Wattenberg thinks the bad news about unemployment is more than compensated for by the good news about employment. His own reading of the statistics here collides with anything you might ]earn by listening to the TV anchormen. The smokestack industries may not be what they were, but the unemployment in steel and automobile towns has been mitigated by what has been happening in other towns that are often just over the horizon. Industrial jobs stood at close to 20 million in 1970. The figure is practically the same today, but the jobs have shifted from steel factories to plants turning out computers, high-tech office equipment and robots.

Meanwhile there has been a vast explosion in the service industries. There were some 600,000 new businesses started last year. They are what has been bringing the unemployment figures down to somewhere around 7 per cent, which is close to the “frictional” margin. Wattenberg thinks it significant that the median period of unemployment even at the depth of the recent recession was only 10.1 weeks. And unemployment compensation took care of most of that.

Wattenberg thinks the teen-age unemployment figures are extremely misleading. Kids who are still in school get listed as job-hunt-ers, but it is no great tragedy if they remain unemployed in any regular sense until their school days are over. This goes for black kids as well as white. The most important thing about adolescence, says Wattenberg, is that it is soon over. Eventually the teen-ager will become an adult employee.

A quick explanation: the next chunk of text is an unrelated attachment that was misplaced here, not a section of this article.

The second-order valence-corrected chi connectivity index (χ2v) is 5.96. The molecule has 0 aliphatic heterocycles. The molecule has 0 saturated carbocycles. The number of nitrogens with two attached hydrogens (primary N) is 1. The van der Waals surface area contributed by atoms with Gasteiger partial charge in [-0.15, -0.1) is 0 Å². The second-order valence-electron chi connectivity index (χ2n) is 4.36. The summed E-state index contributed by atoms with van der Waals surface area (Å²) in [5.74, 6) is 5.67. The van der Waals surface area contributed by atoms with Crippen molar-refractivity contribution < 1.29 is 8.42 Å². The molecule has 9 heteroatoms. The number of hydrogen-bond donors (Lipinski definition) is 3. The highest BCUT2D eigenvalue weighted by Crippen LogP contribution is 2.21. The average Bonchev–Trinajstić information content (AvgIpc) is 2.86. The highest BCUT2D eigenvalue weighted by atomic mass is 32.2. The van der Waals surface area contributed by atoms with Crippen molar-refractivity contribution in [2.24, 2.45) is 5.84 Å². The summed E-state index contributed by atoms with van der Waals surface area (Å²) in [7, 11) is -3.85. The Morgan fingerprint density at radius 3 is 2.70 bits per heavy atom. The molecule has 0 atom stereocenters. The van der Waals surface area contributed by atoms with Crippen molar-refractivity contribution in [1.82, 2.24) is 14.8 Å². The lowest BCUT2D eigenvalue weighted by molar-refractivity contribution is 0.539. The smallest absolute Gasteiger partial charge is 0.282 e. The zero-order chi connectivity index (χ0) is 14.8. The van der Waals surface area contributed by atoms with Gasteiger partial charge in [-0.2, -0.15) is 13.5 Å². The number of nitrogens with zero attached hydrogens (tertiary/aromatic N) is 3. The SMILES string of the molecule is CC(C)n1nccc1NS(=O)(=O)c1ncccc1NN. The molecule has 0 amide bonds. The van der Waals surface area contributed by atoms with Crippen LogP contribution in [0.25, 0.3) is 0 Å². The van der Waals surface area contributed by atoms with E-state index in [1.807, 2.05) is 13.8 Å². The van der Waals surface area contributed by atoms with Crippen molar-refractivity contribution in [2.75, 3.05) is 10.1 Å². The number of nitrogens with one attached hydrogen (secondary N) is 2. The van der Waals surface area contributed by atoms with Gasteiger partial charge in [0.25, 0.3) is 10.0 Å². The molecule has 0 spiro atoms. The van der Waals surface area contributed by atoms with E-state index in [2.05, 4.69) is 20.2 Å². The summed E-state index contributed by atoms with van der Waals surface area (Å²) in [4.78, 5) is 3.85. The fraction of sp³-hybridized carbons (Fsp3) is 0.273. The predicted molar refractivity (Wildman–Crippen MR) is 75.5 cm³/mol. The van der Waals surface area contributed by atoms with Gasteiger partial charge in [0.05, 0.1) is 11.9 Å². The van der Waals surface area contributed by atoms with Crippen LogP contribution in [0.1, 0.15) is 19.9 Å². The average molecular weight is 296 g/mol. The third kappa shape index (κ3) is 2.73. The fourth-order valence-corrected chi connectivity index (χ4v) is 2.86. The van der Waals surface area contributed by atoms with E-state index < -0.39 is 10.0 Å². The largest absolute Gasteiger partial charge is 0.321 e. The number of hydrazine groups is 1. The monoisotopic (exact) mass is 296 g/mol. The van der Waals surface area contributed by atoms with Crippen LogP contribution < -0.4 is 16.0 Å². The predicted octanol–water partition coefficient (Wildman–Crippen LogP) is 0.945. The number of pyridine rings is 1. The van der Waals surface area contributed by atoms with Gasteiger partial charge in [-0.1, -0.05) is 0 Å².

Wattenberg does not deny that much of the hard data about our education system is bad. The averages for our SAT, or Scholastic Aptitude Tests, have been declining over a long period of time. But this could be attributable to the fact that we now keep many more children in school for longer periods. The unintelligent take the tests along with the academically gifted. This brings down the average scores. But even with this concession to the egalitarians the SAT marks have recently started to go up. Wattenberg thinks we could be doing something right.

When it comes to revamping curricula, however, Wattenberg is all for listening to the critics who think our new standards for Excellence in Education demand a greater attention to so-called core revisions. He wantsto see fewer Mickey Mouse courses. He sees no reason, however, to get rid of driver training and a few other “practical” courses. “After all,” he says, “who wants to live in a country where pregnant teenagers—overdrawn at the bank, unable to cook even a simple souffle—crack up the car.”

Wattenberg considers that our Bad News Bias keeps our politicians from making reasonable compromises with those whose prime concern is with the size of the budget. He is no libertarian, and he believes in the concept of the Safety Net. But his ardor for the Welfare State has cooled rapidly over the past few years. As a neo-conservative Wattenberg finds himself at home with such figures as Irving Kristol. This means he is part of the new Fabian drift to the Right.

  • John Chamberlain (1903-1995) was an American journalist, business and economic historian, and author of number of works including The Roots of Capitalism (1959). Chamberlain also served as a founding editor of The Freeman magazine.